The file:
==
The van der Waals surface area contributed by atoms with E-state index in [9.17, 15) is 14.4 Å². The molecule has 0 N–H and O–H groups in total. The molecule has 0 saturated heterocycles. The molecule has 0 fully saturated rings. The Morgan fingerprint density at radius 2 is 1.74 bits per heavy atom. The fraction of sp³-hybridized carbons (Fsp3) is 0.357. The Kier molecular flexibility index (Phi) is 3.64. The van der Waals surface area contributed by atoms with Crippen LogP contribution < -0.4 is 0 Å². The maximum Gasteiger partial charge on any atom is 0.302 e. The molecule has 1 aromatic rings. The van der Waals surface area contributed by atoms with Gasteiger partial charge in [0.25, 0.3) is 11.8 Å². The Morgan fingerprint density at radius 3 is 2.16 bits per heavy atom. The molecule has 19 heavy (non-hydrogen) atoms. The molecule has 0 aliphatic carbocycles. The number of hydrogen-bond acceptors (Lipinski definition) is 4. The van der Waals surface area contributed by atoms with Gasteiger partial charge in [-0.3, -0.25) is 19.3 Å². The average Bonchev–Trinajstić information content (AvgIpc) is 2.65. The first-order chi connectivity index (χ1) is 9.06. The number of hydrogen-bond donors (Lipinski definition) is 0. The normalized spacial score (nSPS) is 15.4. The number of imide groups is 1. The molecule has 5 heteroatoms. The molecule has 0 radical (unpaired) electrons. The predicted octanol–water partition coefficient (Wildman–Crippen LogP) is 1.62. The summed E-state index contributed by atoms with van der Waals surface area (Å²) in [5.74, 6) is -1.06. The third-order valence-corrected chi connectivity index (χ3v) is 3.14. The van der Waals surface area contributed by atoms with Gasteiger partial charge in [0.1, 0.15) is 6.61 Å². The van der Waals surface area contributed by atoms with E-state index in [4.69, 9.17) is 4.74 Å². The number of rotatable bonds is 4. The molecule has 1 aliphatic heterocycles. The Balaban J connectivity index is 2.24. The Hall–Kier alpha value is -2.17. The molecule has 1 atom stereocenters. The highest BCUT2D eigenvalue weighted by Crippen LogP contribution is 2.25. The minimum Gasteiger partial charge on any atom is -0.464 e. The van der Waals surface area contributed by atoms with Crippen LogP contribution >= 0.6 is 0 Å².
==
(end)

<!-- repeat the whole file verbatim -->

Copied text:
The van der Waals surface area contributed by atoms with E-state index in [9.17, 15) is 14.4 Å². The molecule has 0 N–H and O–H groups in total. The molecule has 0 saturated heterocycles. The molecule has 0 fully saturated rings. The Morgan fingerprint density at radius 2 is 1.74 bits per heavy atom. The fraction of sp³-hybridized carbons (Fsp3) is 0.357. The Kier molecular flexibility index (Phi) is 3.64. The van der Waals surface area contributed by atoms with Crippen LogP contribution < -0.4 is 0 Å². The maximum Gasteiger partial charge on any atom is 0.302 e. The molecule has 1 aromatic rings. The van der Waals surface area contributed by atoms with Gasteiger partial charge in [0.25, 0.3) is 11.8 Å². The Morgan fingerprint density at radius 3 is 2.16 bits per heavy atom. The molecule has 19 heavy (non-hydrogen) atoms. The molecule has 0 aliphatic carbocycles. The number of hydrogen-bond acceptors (Lipinski definition) is 4. The van der Waals surface area contributed by atoms with Gasteiger partial charge in [-0.3, -0.25) is 19.3 Å². The average Bonchev–Trinajstić information content (AvgIpc) is 2.65. The first-order chi connectivity index (χ1) is 9.06. The number of hydrogen-bond donors (Lipinski definition) is 0. The normalized spacial score (nSPS) is 15.4. The number of imide groups is 1. The molecule has 5 heteroatoms. The molecule has 0 radical (unpaired) electrons. The predicted octanol–water partition coefficient (Wildman–Crippen LogP) is 1.62. The summed E-state index contributed by atoms with van der Waals surface area (Å²) in [5.74, 6) is -1.06. The third-order valence-corrected chi connectivity index (χ3v) is 3.14. The van der Waals surface area contributed by atoms with Gasteiger partial charge in [0.1, 0.15) is 6.61 Å². The van der Waals surface area contributed by atoms with E-state index in [4.69, 9.17) is 4.74 Å². The number of rotatable bonds is 4. The molecule has 1 aliphatic heterocycles. The Balaban J connectivity index is 2.24. The Hall–Kier alpha value is -2.17. The molecule has 1 atom stereocenters. The highest BCUT2D eigenvalue weighted by Crippen LogP contribution is 2.25. The minimum Gasteiger partial charge on any atom is -0.464 e. The van der Waals surface area contributed by atoms with Crippen LogP contribution >= 0.6 is 0 Å².